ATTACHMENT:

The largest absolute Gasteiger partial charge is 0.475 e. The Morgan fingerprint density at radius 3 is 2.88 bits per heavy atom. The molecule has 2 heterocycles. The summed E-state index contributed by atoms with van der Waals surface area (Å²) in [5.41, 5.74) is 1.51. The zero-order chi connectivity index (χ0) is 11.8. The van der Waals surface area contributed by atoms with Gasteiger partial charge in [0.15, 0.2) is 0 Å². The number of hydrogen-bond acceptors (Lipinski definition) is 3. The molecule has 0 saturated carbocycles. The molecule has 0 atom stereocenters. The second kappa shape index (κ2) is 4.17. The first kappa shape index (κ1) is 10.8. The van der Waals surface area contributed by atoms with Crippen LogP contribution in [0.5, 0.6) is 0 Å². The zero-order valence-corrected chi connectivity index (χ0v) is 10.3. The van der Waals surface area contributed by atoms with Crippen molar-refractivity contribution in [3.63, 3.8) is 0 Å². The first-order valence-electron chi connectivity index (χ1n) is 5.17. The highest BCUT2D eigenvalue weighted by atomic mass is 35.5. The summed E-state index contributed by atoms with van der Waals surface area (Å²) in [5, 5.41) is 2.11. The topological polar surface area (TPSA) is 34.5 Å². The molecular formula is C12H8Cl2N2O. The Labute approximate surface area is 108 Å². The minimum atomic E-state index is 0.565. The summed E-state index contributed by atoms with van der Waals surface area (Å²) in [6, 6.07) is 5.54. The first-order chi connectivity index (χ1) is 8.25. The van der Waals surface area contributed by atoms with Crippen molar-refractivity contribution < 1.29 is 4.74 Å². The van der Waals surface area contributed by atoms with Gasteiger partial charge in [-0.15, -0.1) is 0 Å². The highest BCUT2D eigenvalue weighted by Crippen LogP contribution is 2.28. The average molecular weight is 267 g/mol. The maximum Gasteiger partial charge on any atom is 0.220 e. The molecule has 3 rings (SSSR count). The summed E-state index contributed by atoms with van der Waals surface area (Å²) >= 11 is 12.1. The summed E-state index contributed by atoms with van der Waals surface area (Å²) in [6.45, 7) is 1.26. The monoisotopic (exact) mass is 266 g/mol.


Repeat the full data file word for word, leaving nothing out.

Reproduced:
The largest absolute Gasteiger partial charge is 0.475 e. The Morgan fingerprint density at radius 3 is 2.88 bits per heavy atom. The molecule has 2 heterocycles. The summed E-state index contributed by atoms with van der Waals surface area (Å²) in [5.41, 5.74) is 1.51. The zero-order chi connectivity index (χ0) is 11.8. The van der Waals surface area contributed by atoms with Gasteiger partial charge in [0.15, 0.2) is 0 Å². The number of hydrogen-bond acceptors (Lipinski definition) is 3. The molecule has 0 saturated carbocycles. The molecule has 0 atom stereocenters. The second kappa shape index (κ2) is 4.17. The first kappa shape index (κ1) is 10.8. The van der Waals surface area contributed by atoms with Crippen LogP contribution in [0.5, 0.6) is 0 Å². The zero-order valence-corrected chi connectivity index (χ0v) is 10.3. The van der Waals surface area contributed by atoms with Crippen molar-refractivity contribution in [3.63, 3.8) is 0 Å². The first-order valence-electron chi connectivity index (χ1n) is 5.17. The highest BCUT2D eigenvalue weighted by atomic mass is 35.5. The summed E-state index contributed by atoms with van der Waals surface area (Å²) in [5, 5.41) is 2.11. The topological polar surface area (TPSA) is 34.5 Å². The molecular formula is C12H8Cl2N2O. The Labute approximate surface area is 108 Å². The minimum atomic E-state index is 0.565. The summed E-state index contributed by atoms with van der Waals surface area (Å²) in [6, 6.07) is 5.54. The first-order chi connectivity index (χ1) is 8.25. The van der Waals surface area contributed by atoms with Crippen molar-refractivity contribution < 1.29 is 4.74 Å². The van der Waals surface area contributed by atoms with Gasteiger partial charge in [-0.15, -0.1) is 0 Å². The highest BCUT2D eigenvalue weighted by Crippen LogP contribution is 2.28. The average molecular weight is 267 g/mol. The maximum Gasteiger partial charge on any atom is 0.220 e. The molecule has 3 rings (SSSR count). The summed E-state index contributed by atoms with van der Waals surface area (Å²) >= 11 is 12.1. The summed E-state index contributed by atoms with van der Waals surface area (Å²) in [6.45, 7) is 1.26. The monoisotopic (exact) mass is 266 g/mol.